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Mexico Documents Collection Available Online

Digitization, Hispanic Collections
Depiction of fire at Mexico City Cathedral (Mexico Documents Collection)

Depiction of fire at Mexico City Cathedral (Mexico Documents Collection)

On this San Jacinto Day, the University of Houston Special Collections is happy to share more exciting developments on the digitization front with the recent publication of the Mexico Documents Collection on the UH Digital Library.

Originally combined from several smaller collections, the Mexico Documents Collection contains government orders, announcements, decrees, pamphlets, and correspondence (both personal and official) dating as far back as 1570 (manuscript on vellum) on into the 20th century.  Many of the materials in the collection date from Mexican Independence (1821) through the end of the Mexican-American War (1849), but scholars with research interests in the Mexican Colonial Period or the Mexican Revolution are also likely to find some fertile ground in this collection.  Researchers with limited experience in the Spanish language will also be pleased to find a number of the documents accompanied by English translations.

Thanks to this new level of access, scholars around the globe and around the clock browsing through the online collection will turn up the names of Santa Anna de Lopez, Porfirio Diaz, and Jose Joaquin de Hererra.  A closer look reveals materials related to American military actions as part of the Mexican-American War, business and land transactions, as well as documents chronicling religion in Mexico.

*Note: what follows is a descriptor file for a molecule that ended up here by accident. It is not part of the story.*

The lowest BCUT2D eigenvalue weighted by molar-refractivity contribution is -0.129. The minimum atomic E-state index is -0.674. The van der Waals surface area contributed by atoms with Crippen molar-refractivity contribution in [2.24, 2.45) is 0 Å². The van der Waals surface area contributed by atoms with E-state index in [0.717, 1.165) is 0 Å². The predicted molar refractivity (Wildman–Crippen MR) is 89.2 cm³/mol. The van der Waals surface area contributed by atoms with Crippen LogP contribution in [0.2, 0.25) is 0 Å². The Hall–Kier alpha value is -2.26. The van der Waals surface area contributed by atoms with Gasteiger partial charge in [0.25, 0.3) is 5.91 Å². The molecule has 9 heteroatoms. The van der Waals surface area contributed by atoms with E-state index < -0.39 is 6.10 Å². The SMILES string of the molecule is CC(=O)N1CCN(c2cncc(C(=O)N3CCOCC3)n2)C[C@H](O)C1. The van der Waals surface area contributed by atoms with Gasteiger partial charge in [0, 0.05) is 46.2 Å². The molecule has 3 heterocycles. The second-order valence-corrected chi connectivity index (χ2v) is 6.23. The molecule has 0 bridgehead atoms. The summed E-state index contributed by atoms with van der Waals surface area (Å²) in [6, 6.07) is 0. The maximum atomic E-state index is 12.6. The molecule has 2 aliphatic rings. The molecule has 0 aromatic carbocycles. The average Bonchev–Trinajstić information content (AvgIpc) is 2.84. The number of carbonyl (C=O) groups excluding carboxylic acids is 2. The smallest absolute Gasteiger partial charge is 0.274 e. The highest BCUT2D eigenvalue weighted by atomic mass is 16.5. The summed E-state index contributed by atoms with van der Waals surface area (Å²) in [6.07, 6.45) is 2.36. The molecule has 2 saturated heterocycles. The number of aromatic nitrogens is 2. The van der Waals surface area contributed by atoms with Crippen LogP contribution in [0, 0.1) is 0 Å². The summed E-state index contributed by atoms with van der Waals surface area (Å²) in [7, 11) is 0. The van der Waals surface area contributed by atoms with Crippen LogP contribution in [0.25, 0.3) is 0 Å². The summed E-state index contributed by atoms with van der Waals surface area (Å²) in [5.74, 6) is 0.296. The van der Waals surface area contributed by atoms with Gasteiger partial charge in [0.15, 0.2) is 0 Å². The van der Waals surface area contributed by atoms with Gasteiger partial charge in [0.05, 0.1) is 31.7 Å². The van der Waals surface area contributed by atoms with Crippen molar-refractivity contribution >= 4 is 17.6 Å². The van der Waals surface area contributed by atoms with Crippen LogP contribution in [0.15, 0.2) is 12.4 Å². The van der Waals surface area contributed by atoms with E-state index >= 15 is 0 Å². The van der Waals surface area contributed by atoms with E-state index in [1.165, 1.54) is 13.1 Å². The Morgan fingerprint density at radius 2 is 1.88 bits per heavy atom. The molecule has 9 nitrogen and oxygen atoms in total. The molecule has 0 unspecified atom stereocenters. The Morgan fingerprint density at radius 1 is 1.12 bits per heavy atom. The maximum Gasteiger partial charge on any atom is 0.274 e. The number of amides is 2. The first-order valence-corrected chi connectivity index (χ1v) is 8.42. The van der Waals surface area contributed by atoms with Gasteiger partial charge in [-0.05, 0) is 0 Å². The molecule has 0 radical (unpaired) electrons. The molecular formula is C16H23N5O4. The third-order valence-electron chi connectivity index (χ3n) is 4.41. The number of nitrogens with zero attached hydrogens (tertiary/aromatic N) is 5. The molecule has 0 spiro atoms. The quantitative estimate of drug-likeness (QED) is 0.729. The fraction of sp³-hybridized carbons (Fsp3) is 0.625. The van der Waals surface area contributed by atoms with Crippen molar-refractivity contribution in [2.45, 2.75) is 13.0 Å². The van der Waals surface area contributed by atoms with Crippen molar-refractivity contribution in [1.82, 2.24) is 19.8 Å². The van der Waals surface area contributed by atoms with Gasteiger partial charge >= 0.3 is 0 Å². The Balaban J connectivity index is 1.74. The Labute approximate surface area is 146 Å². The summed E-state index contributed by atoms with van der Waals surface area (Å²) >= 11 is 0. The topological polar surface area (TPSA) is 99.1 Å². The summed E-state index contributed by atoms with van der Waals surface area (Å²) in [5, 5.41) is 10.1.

petition from the Barefoot Monks to Philip V, King of Spain (from the Mexico Documents Collection)

petition from the Barefoot Monks to Philip V, King of Spain (1739, from the Mexico Documents Collection)

While nothing can replicate working with a physical copy of a petition from the Barefoot Monks to Philip V of Spain in the Special Collections Reading Room, the opportunity to share online these types of centuries-old documents alongside more recent materials highlighting distinct periods of Mexican history marks another exciting step for our larger Hispanic Collections.  We invite you to enjoy the Mexico Documents Collection and look forward to assisting you in your research, whether online via the Digital Library or offline next time you are able to pay us a visit.

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